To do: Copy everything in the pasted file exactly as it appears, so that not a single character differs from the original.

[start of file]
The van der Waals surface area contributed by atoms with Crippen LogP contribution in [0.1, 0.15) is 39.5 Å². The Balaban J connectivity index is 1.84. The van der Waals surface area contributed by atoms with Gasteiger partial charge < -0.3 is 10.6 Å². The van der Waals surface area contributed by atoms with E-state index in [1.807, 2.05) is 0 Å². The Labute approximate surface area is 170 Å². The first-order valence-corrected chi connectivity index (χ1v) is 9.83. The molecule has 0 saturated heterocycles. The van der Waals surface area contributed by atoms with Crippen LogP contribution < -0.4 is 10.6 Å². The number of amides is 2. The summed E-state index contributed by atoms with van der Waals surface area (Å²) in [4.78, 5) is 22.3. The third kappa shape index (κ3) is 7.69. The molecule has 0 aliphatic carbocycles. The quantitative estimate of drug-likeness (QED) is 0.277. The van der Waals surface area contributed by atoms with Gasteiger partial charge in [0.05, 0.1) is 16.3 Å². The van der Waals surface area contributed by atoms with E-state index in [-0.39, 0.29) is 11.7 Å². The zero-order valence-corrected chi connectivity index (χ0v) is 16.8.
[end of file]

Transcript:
The van der Waals surface area contributed by atoms with Crippen LogP contribution in [0.1, 0.15) is 39.5 Å². The Balaban J connectivity index is 1.84. The van der Waals surface area contributed by atoms with Gasteiger partial charge < -0.3 is 10.6 Å². The van der Waals surface area contributed by atoms with E-state index in [1.807, 2.05) is 0 Å². The Labute approximate surface area is 170 Å². The first-order valence-corrected chi connectivity index (χ1v) is 9.83. The molecule has 0 saturated heterocycles. The van der Waals surface area contributed by atoms with Crippen LogP contribution < -0.4 is 10.6 Å². The number of amides is 2. The summed E-state index contributed by atoms with van der Waals surface area (Å²) in [4.78, 5) is 22.3. The third kappa shape index (κ3) is 7.69. The molecule has 0 aliphatic carbocycles. The quantitative estimate of drug-likeness (QED) is 0.277. The van der Waals surface area contributed by atoms with Gasteiger partial charge in [0.05, 0.1) is 16.3 Å². The van der Waals surface area contributed by atoms with E-state index in [-0.39, 0.29) is 11.7 Å². The zero-order valence-corrected chi connectivity index (χ0v) is 16.8.